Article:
Author and businessman Harvey Mackay told the story of a ten-year-old boy named Mark who wanted to study judo despite the fact that he had lost his left arm in an automobile accident.
Mark began his lessons with an aged Japanese judo master and was doing well. But after three months had passed and he had only been taught one move, he questioned the master. “This is the only move you’ll ever need to know,” was the master’s reply.
Perplexed, but trusting, Mark kept training and several months later entered his first tournament. Surprising himself, Mark won the first two matches. The third match was more difficult, but soon his opponent became impatient and charged. Mark deftly used his lone move to win the match. He was now in the finals, but this time his opponent was much larger, much stronger, and far more experienced. Mark was nervous, and it was showing in the match. The referee, concerned for Mark’s welfare, called a time-out. He was about to stop the seemingly imbalanced match when Mark’s master intervened, “Let him continue.”
The match resumed, and Mark’s opponent made a critical mistake. Instantly, Mark used his move to pin him, winning the match and the tournament. On the way home, Mark reviewed all his matches and moves with his master, finally summoning the courage to ask the question on his mind: “How did I win the tournament with only one move?”
“You won for two reasons,” the judo master answered. “First, you’ve almost mastered one of the most difficult throws in all judo. And second, the only known defense for that move is for your opponent to grab your left arm.”1
Mark’s weakness had become his greatest strength.
Each one of us has a generous assortment of weaknesses that we’d desperately like to replace.We struggle in our relationships. We know our marriage could be better. We are not the parents we always thought we’d be. Our children seem to bring out the worst in us. Our weaknesses are magnified every day and, worse, we are now noticing them in our children. We feel defeated and powerless. We know things could be better if we could just change . . . but we can’t.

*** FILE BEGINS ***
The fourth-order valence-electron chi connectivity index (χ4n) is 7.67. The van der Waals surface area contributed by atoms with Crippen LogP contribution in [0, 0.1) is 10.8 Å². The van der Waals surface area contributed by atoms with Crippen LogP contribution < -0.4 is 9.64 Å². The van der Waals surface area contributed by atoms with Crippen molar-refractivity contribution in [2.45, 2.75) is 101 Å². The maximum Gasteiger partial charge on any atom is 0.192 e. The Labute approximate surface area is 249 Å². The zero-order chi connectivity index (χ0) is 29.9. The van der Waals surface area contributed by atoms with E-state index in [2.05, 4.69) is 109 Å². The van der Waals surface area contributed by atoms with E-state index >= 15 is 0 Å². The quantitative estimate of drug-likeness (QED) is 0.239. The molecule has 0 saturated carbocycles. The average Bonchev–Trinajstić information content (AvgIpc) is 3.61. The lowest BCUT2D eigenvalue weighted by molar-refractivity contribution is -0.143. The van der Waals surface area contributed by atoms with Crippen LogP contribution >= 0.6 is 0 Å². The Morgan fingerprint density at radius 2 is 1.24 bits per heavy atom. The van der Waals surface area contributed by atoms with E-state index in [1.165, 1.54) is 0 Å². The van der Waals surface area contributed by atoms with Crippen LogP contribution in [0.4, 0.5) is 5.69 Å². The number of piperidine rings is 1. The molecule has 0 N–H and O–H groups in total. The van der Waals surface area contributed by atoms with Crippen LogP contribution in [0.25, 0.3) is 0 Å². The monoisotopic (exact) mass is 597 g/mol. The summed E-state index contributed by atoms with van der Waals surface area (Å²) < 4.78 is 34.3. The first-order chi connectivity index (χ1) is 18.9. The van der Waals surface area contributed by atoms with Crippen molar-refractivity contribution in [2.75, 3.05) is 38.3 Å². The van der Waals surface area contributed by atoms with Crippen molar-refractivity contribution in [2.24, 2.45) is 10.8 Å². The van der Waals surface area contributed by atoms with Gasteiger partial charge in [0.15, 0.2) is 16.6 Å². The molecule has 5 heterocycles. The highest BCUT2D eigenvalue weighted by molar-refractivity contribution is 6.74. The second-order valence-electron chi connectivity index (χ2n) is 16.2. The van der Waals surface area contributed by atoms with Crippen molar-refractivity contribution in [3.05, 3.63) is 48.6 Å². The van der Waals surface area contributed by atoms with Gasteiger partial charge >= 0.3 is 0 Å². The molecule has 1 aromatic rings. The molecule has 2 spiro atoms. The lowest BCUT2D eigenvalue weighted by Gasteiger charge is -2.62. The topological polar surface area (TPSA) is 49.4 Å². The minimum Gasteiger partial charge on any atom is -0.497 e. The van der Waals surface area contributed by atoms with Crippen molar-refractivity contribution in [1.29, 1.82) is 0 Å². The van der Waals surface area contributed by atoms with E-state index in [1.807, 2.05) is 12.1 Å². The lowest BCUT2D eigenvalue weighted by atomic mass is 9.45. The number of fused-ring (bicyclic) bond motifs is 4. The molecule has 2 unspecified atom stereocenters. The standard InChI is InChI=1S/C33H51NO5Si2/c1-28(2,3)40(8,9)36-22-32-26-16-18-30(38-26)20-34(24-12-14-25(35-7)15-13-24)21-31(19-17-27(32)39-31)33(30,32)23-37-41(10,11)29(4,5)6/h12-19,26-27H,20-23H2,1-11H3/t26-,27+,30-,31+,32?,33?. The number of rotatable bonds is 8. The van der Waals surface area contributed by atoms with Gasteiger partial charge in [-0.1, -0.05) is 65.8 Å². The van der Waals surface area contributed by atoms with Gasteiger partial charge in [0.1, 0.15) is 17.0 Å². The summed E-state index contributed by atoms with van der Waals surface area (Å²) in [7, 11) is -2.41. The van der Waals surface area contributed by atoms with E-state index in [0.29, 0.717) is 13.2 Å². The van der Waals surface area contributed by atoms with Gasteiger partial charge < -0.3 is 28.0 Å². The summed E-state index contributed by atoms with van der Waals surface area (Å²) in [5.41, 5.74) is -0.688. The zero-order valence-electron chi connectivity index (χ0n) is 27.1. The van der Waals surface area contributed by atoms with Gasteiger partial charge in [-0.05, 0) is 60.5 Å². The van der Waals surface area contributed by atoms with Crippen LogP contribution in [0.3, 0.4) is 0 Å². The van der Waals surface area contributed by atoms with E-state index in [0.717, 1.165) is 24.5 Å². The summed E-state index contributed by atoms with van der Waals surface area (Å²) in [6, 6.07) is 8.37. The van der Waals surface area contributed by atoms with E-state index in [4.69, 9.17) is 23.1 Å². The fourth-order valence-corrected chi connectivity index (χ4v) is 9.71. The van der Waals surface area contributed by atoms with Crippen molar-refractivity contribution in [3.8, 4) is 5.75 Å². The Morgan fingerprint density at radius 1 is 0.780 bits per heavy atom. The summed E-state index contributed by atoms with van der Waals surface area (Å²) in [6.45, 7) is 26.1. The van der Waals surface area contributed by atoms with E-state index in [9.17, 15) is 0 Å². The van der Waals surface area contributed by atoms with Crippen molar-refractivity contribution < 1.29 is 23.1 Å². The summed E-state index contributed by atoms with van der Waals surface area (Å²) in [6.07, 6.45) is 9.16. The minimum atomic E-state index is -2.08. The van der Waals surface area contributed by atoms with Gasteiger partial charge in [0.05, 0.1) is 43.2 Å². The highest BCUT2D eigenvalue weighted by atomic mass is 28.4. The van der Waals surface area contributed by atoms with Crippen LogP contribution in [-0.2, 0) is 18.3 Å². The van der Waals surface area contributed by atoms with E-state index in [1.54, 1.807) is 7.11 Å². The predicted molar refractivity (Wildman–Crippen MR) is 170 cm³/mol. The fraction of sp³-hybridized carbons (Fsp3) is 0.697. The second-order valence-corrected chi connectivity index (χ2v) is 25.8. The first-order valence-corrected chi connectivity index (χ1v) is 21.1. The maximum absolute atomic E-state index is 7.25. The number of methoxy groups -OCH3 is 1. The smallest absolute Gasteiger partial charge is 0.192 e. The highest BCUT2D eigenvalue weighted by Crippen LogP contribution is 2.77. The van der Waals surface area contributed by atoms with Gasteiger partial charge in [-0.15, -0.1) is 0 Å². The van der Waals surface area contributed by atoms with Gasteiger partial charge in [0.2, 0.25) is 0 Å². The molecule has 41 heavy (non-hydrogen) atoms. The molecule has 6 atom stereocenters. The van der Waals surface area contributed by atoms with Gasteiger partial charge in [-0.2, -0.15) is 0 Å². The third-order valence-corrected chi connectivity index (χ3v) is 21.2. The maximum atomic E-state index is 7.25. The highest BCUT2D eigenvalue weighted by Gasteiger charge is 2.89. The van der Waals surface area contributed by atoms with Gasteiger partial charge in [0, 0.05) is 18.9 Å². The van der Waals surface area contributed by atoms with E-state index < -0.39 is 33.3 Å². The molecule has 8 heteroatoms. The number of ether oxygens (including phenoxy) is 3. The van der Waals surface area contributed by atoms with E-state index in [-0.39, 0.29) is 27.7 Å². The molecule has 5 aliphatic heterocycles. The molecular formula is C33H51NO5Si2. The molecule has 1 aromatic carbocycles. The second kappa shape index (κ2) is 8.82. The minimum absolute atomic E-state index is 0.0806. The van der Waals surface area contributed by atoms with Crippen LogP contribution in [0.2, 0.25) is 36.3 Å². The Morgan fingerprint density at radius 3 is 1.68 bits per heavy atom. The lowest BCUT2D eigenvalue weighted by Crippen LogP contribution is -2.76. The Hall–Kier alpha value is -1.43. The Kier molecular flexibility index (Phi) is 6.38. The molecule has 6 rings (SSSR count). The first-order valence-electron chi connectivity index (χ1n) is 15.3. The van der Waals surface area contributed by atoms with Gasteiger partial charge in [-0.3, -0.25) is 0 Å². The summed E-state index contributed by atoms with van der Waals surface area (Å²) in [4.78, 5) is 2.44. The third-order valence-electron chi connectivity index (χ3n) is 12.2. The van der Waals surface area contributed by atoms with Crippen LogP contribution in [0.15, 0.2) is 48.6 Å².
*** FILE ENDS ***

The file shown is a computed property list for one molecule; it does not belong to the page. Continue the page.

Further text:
In our jobs, many of us have come to the depressing realization that we’re not quite as talented or gifted as we thought we were. Others are passing us by.
We have tried for years to corral impure thoughts and pursue holiness with no real progress. We’re racked by guilt every time we gossip but we can’t seem to stop. “White lies” make us look and sound better and seem to come without thought or effort.
Our bodies fail. Diabetes, heart problems, bad backs, stomach ailments, incontinence, migraines, worn-out joints, bad vision, and many other ailments weaken us. Emotionally we become more and more fragile; stress and anxiety torment us. Increasingly smaller things bother us, and our emotional batteries run down quicker than they used to.
Weakness frightens us; we want to feel bold and powerful.The common perception is that weakness equals lack of power.
The logic seems clear and obvious. But it’s wrong. The biblical perspective on weakness is counterintuitive, and therein lays its great advantage. For a Christian, weakness does not equal lack of power. In fact, we need to understand and accept a new paradigm: Our weakness is an opportunity to experience God’s power!
1 Harvey Mackay, “Weakness can be a great motivator,” Orange County Register, 3/27/2000.